"'A Pixy in Petticoats' is as good a story of Dartmoor as has been written these many moons."-Evening Standard. "A glance at any chapter is almost as good as a breath of that breeze which charges at you on the top of Hay or Yes Tor."-Bystander. "The story is built up with quite exceptional skill. The writing is consistently brilliant."-Liverpool Courier. "A romance of many"'A Pixy in Petticoats' is as good a story of Dartmoor as has been written these many moons."-Evening Standard. "A glance at any chapter is almost as good as a breath of that breeze which charges at you on the top of Hay or Yes Tor."-Bystander. "The story is built up with quite exceptional skill. The writing is consistently brilliant."-Liverpool Courier. "A romance of many merits."-Express. Ernest George Henham (b.1870) first began publishing occult fiction in the 1890s, but when his health began to fail, doctors recommended the salutary air of Dartmoor. Taking their advice, he relocated from London to Devonshire, where he abjured his former literary productions and reinvented himself under the name of "John Trevena."A Pixy in Petticoats, published anonymously by Alston Rivers of London in 1906, remained one of Trevena's most popular novels, although he is perhaps better known today for his trilogy of life upon Dartmoor comprising Furze the Cruel (1907), Heather (1908), and Granite (1909). In Pixy, a fictionalized rendition of Trevena named Burrough takes up residence in Dartmoor, where, consumptive, and approaching thirty-five, he believes his days of romance are long behind him. That is, at least, until he meets the bewitching Beatrice Pentreath, herself a beguiling pixy like the ones that co-existed with Cornish men and women dating back to before the time of her ancestor, Dolly Pentreath, the last native speaker of Cornish. Burrough falls madly in love with the coy Beatrice, but when a military accident leaves him disfigured, he questions whether he can ever win her love. The story of the relationship between these two lovers, by turns comic and light-hearted and devestatingly tragic, forms the plot of A Pixy in Petticoats, which, like many of Trevena's novels, remains as enchanting and haunting as when first published, and which, as Prof. Gerald Monsman argues in his introduction, deserves reconsideration alongside the novels of Thomas Hardy as a crucial English regional novel of the Edwardian period....
|Title||:||A Pixy in Petticoats (Valancourt Classics)|
|Number of Pages||:||248 Pages|
|Status||:||Available For Download|
|Last checked||:||21 Minutes ago!|
A Pixy in Petticoats (Valancourt Classics) Reviews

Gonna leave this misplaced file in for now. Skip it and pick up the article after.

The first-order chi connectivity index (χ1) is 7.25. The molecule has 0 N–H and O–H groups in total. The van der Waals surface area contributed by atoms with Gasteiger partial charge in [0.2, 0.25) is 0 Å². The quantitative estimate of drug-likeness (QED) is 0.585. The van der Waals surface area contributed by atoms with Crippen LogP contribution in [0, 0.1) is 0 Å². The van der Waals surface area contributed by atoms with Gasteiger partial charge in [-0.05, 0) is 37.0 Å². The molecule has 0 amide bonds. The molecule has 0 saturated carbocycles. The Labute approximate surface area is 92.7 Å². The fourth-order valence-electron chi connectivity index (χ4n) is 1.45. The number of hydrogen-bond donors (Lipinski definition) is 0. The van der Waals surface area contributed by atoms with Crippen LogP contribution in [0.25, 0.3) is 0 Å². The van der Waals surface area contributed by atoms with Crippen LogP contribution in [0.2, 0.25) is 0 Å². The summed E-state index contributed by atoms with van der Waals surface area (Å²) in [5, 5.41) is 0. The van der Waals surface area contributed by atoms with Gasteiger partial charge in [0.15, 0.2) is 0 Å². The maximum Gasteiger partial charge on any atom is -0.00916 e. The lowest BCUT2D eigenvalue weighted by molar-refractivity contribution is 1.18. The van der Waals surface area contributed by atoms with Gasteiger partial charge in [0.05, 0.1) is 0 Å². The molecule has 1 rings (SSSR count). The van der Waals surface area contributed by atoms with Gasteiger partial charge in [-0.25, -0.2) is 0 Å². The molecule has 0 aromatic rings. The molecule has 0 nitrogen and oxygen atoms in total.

A writer went to Dartmoor ... he'd travelled widely, he'd published a number of books under his real name - Arthur George Henham - but a few years into the twentieth century his health began to break down, and he retired to a country cottage on Dartmoor.He found a wonderful new world to write about it and he adopted a new name - John Trevena - and began to write books that were quite different to the stories of the occult he had published in the past.I couldn't resist the title of his first Dartmoor story - 'A Pixy in Petticoats' - and when I started reading I could tell he loved his new surroundings. Really loved them.Some people look at a hedgerow and see just that. A hedgerow. But others see more: a network of different plants, signs of the wildlife that live there, evidence of what the weather had been doing. John Trevena saw those things and he was able to bring that to life on the page, to pull his readers into his village and over the moors.His story draws on his own life. It tells the story of John Burrough who lives a quiet, life on Dartmoor. He is in his thirties, he is consumptive, and he believes his days of romance and excitement are over.He writes and he walks for hours across the moors. And one day, far off the beaten trail he is surprised to see signs that someone else in nearby. And even more surprised when he realises that someone must be a woman. A woman who wore heels so small and fine that a half-crown would have covered the marks left by their points!She is, of course, the pixy in petticoats. Beatrice Pentreath, a young descendant of Dolly Pentreath - who was said to be the last native speaker of Cornish - who has come to visit her aunt.Beatrice was a free spirit, completely in love with life and the world, and as they spent time together, exploring the country, showing off their knowledge to each other, telling tales both old and new, Burrough fell in love with her.It was lovely to watch and listen, to be drawn completely and utterly into their world, to want to be out on Dartmoor too.Beatrice led her lover a merry dance, not because she didn't care for him, but because she was so very alive, because she couldn't possibly stay still."She knew she would marry some day, to find out what it was like. She knew also that the moor and the sea would call her always. She could not leave her open-air. She must have her gorse, heather and bracken, and the salt breezes of her wild Cornish coast. Love and marriage she regarded as interludes between the acts. Her husband would be the hero of only a few scenes of her life. During those acts she would take a passionate interest in him and his work; and she would be as sentimental as any man could desire. But the chief things in life would be her splendid health and strength, and her love for moor and sea."An accident on the moor changed everything. Then, as now, the army used Dartmoor for training accidents, and Burrough was caught in the crossfire. He was terribly injured and he wasn't expected to live. He did live, but he was badly disfigured.Beatrice went home to Cornwall, but he couldn't let her go. He followed and the dance went on."The scene grew wilder as the train swept on; trees and hedges were left behind; there were no more cornfields, nor cottages with bright flower gardens; the end was approaching, the Land’s End; and soon there would be nothing, except the granite and stunted gorse, and the foaming waste of sea. It was like a beautiful woman growing old; South Devon was youth; Eastern Cornwall her early married life; then at Truro middle age; and so on into the desolation and decay of old age. Burrough wondered whether he too had left behind the trees and flowers; whether he too had passed through the flowering woods and the luxuriant lanes; whether he might be coming, in more senses than one, to the untrodden wastes; to end at length among the cruel rocks and the stormy sea."She became more elusive, because though she cared she didn't know if she could cope, but he couldn't give up.The story worked well because there was joy and sadness, and because John Trevenna so clearly understood both Beatrice and Burrough. He made them, and their situation, real and complex.And so I found myself bewitched and beguiled, by two wonderful characters I had come to care for, by their story and most of all by their world that was so wonderfully, wonderfully painted.The obvious comparison is with Thomas Hardy whose stories were set not so many miles from Dartmoor. John Trevenna's writing is simpler and his words have fewer subtleties, but the two have much in common. The way they bring the countryside to life, the way they draw relationships between their characters ...And, like so many of Hardy's stories, this story ends with a tragedy.It was inevitable, it was dramatic, it was emotional, and it grew quite naturally out of the tale that had been ending.But if ever a sad ending was right this one was.******I borrowed a copy of 'A Pixy in Petticoats' from the Cornish Library Services fiction reserve, and I suspect that I will be going back there for a few more of John Trevana's books.It's in print, courtesy of Valancourt Books. Their books are always beautifully produced, with informative introductions and background material, and I'm sure that this one is no exception.Or alternatively, if you'd like a free trip to Dartmoor, the text is available online.